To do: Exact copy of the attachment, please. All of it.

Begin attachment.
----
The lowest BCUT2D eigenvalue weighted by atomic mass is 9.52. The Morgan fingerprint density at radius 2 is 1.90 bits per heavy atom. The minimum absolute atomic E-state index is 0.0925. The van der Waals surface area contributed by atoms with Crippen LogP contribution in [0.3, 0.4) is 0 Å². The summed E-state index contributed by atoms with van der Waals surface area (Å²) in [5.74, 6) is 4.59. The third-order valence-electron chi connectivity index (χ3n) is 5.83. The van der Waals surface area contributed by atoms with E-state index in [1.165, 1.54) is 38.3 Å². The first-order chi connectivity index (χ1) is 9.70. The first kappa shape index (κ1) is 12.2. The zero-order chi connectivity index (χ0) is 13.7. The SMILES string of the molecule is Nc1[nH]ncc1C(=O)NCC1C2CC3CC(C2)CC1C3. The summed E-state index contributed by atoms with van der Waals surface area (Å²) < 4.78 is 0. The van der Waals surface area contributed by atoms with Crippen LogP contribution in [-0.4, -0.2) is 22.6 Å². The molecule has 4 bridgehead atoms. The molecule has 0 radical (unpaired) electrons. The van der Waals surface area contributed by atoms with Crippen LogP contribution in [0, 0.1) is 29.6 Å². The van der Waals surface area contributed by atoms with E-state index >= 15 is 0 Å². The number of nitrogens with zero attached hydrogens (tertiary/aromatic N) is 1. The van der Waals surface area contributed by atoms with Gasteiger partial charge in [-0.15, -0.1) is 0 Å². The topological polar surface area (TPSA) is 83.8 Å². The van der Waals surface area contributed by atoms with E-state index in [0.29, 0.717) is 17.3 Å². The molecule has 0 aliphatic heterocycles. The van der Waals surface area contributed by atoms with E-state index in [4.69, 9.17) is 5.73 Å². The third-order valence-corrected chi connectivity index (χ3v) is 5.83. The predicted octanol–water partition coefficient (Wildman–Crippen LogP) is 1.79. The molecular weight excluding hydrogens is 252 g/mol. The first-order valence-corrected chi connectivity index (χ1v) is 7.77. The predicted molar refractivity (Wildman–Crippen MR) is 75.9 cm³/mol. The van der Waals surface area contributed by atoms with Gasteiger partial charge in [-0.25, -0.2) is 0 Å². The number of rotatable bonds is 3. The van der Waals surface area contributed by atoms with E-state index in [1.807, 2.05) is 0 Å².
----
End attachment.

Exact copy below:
The lowest BCUT2D eigenvalue weighted by atomic mass is 9.52. The Morgan fingerprint density at radius 2 is 1.90 bits per heavy atom. The minimum absolute atomic E-state index is 0.0925. The van der Waals surface area contributed by atoms with Crippen LogP contribution in [0.3, 0.4) is 0 Å². The summed E-state index contributed by atoms with van der Waals surface area (Å²) in [5.74, 6) is 4.59. The third-order valence-electron chi connectivity index (χ3n) is 5.83. The van der Waals surface area contributed by atoms with E-state index in [1.165, 1.54) is 38.3 Å². The first-order chi connectivity index (χ1) is 9.70. The first kappa shape index (κ1) is 12.2. The zero-order chi connectivity index (χ0) is 13.7. The SMILES string of the molecule is Nc1[nH]ncc1C(=O)NCC1C2CC3CC(C2)CC1C3. The summed E-state index contributed by atoms with van der Waals surface area (Å²) < 4.78 is 0. The van der Waals surface area contributed by atoms with Crippen LogP contribution in [-0.4, -0.2) is 22.6 Å². The molecule has 4 bridgehead atoms. The molecule has 0 radical (unpaired) electrons. The van der Waals surface area contributed by atoms with Crippen LogP contribution in [0, 0.1) is 29.6 Å². The van der Waals surface area contributed by atoms with E-state index >= 15 is 0 Å². The number of nitrogens with zero attached hydrogens (tertiary/aromatic N) is 1. The van der Waals surface area contributed by atoms with Gasteiger partial charge in [-0.15, -0.1) is 0 Å². The topological polar surface area (TPSA) is 83.8 Å². The van der Waals surface area contributed by atoms with E-state index in [0.29, 0.717) is 17.3 Å². The molecule has 0 aliphatic heterocycles. The van der Waals surface area contributed by atoms with E-state index in [4.69, 9.17) is 5.73 Å². The third-order valence-corrected chi connectivity index (χ3v) is 5.83. The predicted octanol–water partition coefficient (Wildman–Crippen LogP) is 1.79. The molecular weight excluding hydrogens is 252 g/mol. The first-order valence-corrected chi connectivity index (χ1v) is 7.77. The predicted molar refractivity (Wildman–Crippen MR) is 75.9 cm³/mol. The van der Waals surface area contributed by atoms with Gasteiger partial charge in [-0.25, -0.2) is 0 Å². The number of rotatable bonds is 3. The van der Waals surface area contributed by atoms with E-state index in [1.807, 2.05) is 0 Å².